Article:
Each participant was guided to the experimental room and rested in a seated position for 2 minutes. Then, the participant performed horticultural or control activities for 15 minutes individually. During this activity, heart rate variability (HRV) was continuously measured using a portable electrocardiograph (Activtracer AC-301A; GMS, Tokyo, Japan). After horticultural or control activities, participants rested in a seated position for 2 minutes, followed by subjective evaluation using questionnaires. HRV data were analyzed with maximum entropy methods (MemCalc, GMS, Tokyo, Japan) where low (LF: 0.04 to 0.15 Hz) and high frequency (HF: 0.15 to 0.40 Hz) components of the power spectrum were calculated based on the R-R interval [17]. The HF component of HRV was used as an index of parasympathetic nervous activity, which increases when in a relaxed state, and the LF/(LF + HF) value of HRV as an index of sympathetic nervous activity, which increases when in a stressed state [18, 19]. All HRV values were logarized. HRV data were analyzed across three periods of time: early (1 to 5 minutes), middle (6 to 10 minutes), and late (11 to 15 minutes). Self-report-type questionnaires were administered using a seven-scaled semantic differential (SD) method for the feelings of 'comfortable’, 'soothing’, and 'natural’.

Personality

The type A behavior pattern was used to classify personal characteristics, which is one of the most important factors regulating differences in cardiac responses [2022]. The type A behavior patterns were identified using a brief questionnaire [23] and participants were categorized into two groups: type A (N = 8) and type B (N = 8).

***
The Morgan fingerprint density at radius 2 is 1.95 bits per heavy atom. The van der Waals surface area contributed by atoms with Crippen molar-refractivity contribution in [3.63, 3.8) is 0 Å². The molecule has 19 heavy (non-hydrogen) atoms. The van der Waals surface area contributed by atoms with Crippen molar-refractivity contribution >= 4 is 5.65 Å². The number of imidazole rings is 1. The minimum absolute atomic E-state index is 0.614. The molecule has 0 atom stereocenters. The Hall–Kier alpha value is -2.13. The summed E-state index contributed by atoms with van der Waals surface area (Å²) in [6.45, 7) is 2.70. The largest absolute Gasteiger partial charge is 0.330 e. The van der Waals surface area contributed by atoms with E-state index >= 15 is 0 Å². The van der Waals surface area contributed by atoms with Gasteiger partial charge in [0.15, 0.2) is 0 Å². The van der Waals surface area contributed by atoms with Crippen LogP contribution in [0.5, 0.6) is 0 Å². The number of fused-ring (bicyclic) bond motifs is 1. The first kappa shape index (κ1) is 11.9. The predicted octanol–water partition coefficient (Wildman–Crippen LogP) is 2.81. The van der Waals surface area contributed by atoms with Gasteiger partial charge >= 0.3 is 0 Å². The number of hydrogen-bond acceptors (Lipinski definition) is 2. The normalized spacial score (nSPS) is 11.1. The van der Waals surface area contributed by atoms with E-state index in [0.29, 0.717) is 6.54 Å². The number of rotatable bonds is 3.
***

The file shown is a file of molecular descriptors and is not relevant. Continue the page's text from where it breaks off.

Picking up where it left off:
Statistical analysis

Two-way repeated measures analysis of variance (ANOVA) was used for the analysis of physiological data, followed by a simple main effect test for the post hoc analysis. The Wilcoxon signed-rank test was performed to verify the statistical differences in the psychological responses. SPSS 21.0 (SPSS Inc., Chicago, IL, USA) was used for statistical analysis, and the differences were considered significant at P <0.05.

Results

There were significant differences in the analysis of subjective evaluation between horticultural and control activities (Figure 2). After 15 minutes of activities, higher scores were seen for the feelings of 'comfortable’, 'soothing’, and 'natural’ in the horticultural activity than in that of the control.

Figure 2
figure2

Comparisons of psychological assessment after horticultural and control activities. (A) Feeling comfortable; (B) feeling soothed; (C) feeling natural. N = 16, mean ± SD, **P <0.01 (Wilcoxon signed-rank test).

There was no significant difference between horticultural and control activities in the mean values of heart rate, log(HF) and log(LF/(LF + HF)) for all subjects. However, the differences in the sympathetic nervous responses to two different activities (horticultural and control) were found in the type A group, but not in the type B group. For the type A group, the ANOVA of log(LF/(LF + HF)) tended to reveal an interaction effect (F 2,14 = 3.188, P = 0.072) between the activities (horticultural and control) × time period (1 to 5, 6 to 10, and 11 to 15 minutes), and the simple main effect was yielded by the activities in the late time period (11 to 15 minutes; F 1,7 = 5.848, P <0.05; Figure 3). However, the type B group revealed no interaction effect.